There are definitely fringe benefits that come with working with The Motley Fool. No, I'm not talking about free doughnuts or the guilty pleasures of taping "Short Berkshire Hathaway" signs to Bill Mann's back. What I mean here is that, in the process of following stocks every day for news and columns for Foolish readers, I inevitably find more ideas for my own portfolio -- like JPMorganChase
I never really thought I'd own JPMorgan stock, but here we are. Having followed big banks for the website, read through the company's recommendation in our own Motley Fool Income Investor newsletter, and chatted it up with other Fools, I ended up plunking down cash for a stock that I think could be a pretty good performer for me over the next few years.
But enough about me -- what about JPMorgan's fourth-quarter earnings? Most analysts are probably going to frame the results as something a bit shy of Goldilocks -- in other words, just not quite good enough. True, operating earnings were up about 13%, which slightly beat the estimate, but revenue growth was light at just 6%.
Investment banking and card services did them no favors. Poor trading and debt underwriting results hurt the former, while a spike in personal bankruptcies hurt the latter. Retail financial and commercial banking did all right, though, and smaller units like treasury services and asset management performed quite nicely.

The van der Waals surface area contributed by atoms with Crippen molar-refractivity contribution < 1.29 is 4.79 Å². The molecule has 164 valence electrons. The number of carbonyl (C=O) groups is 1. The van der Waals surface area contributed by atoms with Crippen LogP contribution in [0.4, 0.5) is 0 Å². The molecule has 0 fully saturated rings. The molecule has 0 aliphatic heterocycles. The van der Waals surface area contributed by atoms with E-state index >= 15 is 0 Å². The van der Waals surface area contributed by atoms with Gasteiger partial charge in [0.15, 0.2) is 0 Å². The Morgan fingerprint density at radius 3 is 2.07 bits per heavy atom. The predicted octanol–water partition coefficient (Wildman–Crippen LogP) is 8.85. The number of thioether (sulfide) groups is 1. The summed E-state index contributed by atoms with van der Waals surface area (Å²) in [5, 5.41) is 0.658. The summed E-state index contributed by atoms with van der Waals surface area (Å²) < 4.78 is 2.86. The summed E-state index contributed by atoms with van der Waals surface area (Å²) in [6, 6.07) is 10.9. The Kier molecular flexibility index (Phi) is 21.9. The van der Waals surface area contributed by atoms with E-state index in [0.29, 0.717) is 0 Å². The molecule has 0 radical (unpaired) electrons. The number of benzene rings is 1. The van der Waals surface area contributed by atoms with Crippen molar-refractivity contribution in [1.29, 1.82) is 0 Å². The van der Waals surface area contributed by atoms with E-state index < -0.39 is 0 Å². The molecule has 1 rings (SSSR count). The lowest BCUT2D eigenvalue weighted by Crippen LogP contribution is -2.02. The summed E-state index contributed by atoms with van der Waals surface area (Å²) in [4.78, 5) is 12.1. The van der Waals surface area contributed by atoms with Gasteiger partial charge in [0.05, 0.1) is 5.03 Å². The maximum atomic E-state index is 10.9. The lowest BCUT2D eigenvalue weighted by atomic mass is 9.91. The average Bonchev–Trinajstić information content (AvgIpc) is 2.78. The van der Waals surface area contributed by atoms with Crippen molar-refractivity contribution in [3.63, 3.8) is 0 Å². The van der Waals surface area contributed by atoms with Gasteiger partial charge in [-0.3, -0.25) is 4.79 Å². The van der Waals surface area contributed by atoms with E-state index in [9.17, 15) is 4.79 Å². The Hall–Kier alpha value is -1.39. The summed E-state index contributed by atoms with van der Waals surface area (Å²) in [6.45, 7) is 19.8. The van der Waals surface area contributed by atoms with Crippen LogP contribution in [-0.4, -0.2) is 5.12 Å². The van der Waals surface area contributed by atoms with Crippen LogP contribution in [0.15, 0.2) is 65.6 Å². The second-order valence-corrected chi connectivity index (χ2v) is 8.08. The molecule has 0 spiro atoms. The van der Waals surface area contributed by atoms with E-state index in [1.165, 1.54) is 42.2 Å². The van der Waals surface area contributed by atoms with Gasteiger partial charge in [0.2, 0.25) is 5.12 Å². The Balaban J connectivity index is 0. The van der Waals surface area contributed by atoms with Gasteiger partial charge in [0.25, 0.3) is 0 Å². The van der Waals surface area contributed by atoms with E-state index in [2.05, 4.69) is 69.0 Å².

I realize sluggish top-line growth isn't a good thing, but I'm not too worried. First, JPMorgan's return on equity and return on assets improved both annually and sequentially. Second, the company has a new CEO (Jamie Dimon) taking the reins, and I'm fairly confident in his ability to grow and improve the business. Finally, I just like the valuation, relative to both historical levels and competitors such as Citigroup
This probably won't be the most popular stock today, but I don't care. If it slips much, I'm buying more. After all, maybe JPMorgan won't be quite the winner I hope it to be, but I don't mind collecting a better-than-3% dividend while I wait to find out.
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Fool contributor Stephen Simpson owns shares of JPMorgan Chase but has no financial interest in any other stocks mentioned (that means he's neither long nor short the shares). The Motley Fool has a disclosure policy.